NEW YORK – The case against 42 activists who were arrested outside the United Nations while protesting the bombing of the island municipality of Vieques, Puerto Rico, by the U.S. Navy started June 3 in the Manhattan Criminal Court before Judge Robert M. Stolz.

The protestors demonstrated peacefully in front of the U.N. on May 15 and 31, and on August 2 of last year to demand that this international organization “fulfill its stated mission and respond to the serious human rights violations.”

Vicente Alba, coordinator of the David Sanes Rodiguez Brigade, named for the civilian security guard who was killed by an errant bomb, said, “These peaceful acts of civil disobedience were performed to heighten the consciousness of the American people that the presence of the U.S. Navy on the island produced an extraordinarily high cancer rate and has destroyed the island’s resources.”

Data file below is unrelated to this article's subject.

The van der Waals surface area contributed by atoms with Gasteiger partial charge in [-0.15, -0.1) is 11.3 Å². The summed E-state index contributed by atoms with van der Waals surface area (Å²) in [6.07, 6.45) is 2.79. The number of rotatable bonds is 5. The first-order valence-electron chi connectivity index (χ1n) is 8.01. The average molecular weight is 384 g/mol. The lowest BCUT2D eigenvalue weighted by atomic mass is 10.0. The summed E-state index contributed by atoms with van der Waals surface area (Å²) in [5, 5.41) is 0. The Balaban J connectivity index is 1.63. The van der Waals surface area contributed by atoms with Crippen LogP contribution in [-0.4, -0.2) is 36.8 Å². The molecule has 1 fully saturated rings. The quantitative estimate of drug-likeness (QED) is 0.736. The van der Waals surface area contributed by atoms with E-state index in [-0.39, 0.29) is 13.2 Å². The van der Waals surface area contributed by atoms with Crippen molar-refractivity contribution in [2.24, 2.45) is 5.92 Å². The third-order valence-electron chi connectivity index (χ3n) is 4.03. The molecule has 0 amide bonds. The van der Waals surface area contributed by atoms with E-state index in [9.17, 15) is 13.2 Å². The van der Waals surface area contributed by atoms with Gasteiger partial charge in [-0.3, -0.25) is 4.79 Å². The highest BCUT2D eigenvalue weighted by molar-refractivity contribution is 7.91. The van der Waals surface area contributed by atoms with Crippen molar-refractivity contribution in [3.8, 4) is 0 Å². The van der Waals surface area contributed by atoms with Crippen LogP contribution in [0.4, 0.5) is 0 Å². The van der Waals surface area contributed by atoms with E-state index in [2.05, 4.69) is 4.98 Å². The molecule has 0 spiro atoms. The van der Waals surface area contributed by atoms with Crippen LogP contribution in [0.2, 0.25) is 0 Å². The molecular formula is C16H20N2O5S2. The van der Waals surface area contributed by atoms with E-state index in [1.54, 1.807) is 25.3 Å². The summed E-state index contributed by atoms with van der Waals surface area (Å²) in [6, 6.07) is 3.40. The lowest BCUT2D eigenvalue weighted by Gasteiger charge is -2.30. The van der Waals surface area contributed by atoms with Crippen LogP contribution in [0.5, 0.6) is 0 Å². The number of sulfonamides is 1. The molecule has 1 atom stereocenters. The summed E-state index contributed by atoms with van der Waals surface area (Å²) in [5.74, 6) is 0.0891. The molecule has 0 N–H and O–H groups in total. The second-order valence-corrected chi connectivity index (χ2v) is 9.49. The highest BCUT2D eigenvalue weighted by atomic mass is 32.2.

Judge Stolz ruled that the defense cannot bring up the issue of Vieques in the trial to explain its acts of civil disobedience.

The prosecution is trying to introduce the treaty between the United Nations and the United States as host country. They claim the treaty is relevant because it gives the U.N. the right to call in local law enforcement to assist with “distubances” on U.N. grounds.

The defense is arguing that the treaty has nothing to do with the case because the activists were arrested on the public sidewalk outside and not on U.N. grounds.